The Cusum technique can be used to predict production ranges in gradations, Waddell says. For example, if the mean of a number of tests is 28 percent passing the 0.375-inch screen, and the standard deviation is 3 percentage points, then the material can vary from 25 to 31 percent passing the 0.375-inch sieve and stay within one standard deviation. The Cusum totals the deviations, adding the deviation of each new test result as they come in — so you can see the trend over time.
“One standard deviation is too small to show up on a control chart,” Waddell says. “That’s why we look at a Cusum chart — to look at shifts in the tests smaller than a typical deviation would be. The Cusum measures trends, not consistency.”
Waddell says a variation of 4 to 8 says from the mean, on a given sieve, will cause Lafarge to resample and retest the material. If errant test results are found and validated on the third test, Lafarge will shut the plant down. “We stop production and make any adjustment we need to make,” Waddell says. “The problem could be crusher wear, or screen wear, or stockpile management. We can’t run the risk of continuing to produce until we figure out what’s wrong.”
Clarifying ‘Percent Within Limits’
The Federal Highway Administration is encouraging state transportation departments to use a statistical technique called “Percent Within Limits” (PWL) to pay contractors. And more and more states are beginning to use PWL.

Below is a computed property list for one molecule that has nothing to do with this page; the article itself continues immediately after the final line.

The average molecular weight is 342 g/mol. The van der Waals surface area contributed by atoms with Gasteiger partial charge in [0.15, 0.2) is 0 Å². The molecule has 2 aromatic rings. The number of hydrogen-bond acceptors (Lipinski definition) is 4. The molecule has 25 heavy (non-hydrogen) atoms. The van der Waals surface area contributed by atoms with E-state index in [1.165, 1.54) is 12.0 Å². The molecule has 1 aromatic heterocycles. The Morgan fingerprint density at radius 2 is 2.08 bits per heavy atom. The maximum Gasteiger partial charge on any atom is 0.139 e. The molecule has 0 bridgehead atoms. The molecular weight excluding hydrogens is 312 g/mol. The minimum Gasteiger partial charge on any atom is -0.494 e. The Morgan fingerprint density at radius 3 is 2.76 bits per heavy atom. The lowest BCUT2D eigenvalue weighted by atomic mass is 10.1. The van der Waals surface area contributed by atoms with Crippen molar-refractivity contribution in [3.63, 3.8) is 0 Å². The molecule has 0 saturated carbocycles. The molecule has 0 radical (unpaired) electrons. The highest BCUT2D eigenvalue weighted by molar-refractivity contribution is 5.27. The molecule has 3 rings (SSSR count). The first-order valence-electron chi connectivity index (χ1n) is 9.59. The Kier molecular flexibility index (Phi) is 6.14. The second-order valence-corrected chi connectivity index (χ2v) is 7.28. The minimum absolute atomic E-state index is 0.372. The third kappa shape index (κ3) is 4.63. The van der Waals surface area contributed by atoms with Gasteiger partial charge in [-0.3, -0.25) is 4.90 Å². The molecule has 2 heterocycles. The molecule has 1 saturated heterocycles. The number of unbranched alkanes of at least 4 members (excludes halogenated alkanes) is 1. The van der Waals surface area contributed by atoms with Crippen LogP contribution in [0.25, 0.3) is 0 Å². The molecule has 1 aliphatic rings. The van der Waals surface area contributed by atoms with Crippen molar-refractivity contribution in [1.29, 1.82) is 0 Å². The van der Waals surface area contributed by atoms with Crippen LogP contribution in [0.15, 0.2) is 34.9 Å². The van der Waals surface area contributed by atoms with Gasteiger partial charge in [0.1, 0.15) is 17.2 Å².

“Generally, the highway industry does not use an accept/reject model for evaluating contractors’ work,” says Jim Walls of the FHWA. “Instead highway agencies accept what is produced and pay accordingly, using payment systems that have incentives and disincentives.”
The PWL model encourages highway contractors to produce consistent quality work and then rewards that work by tying payment to a statistically valid measure of quality. For hot-mix asphalt, payment might be based on measurements such as air voids content, pavement density, and/or smoothness of the pavement.
PWL is defined as the percentage of the lot falling above the lower specification limit and beneath the upper specification limit. This quality measure uses the sample mean and the sample standard deviation to estimate the percentage of the population (lot) that is within the specification limit. This is called the PWL method. In theory, the use of the PWL method assumes that the population being sampled is normally distributed — that it follows a normal bell curve. In practice, it has been found that statistical estimates of quality are reasonably accurate provided the sampled population is reasonably bell-shaped and not bimodal or highly skewed.
If a state requests it, the FHWA offers a one-day introductory workshop on PWL. The first such meeting was held Feb. 8, 2006, in Raleigh, N.C. More than 20 staffers from the North Carolina Department of Transportation attended the workshop, which offers an overview of quality measures in general, details on how PWL works, and specifics on computing PWL.
For more information on the FHWA workshop, contact Lee Gallivan, Office of Pavement Technology, at 317-226-7493; or Ewa Flom, also OPT, 202-366-2169; or Jim Walls, Resource Center, 410-962-4796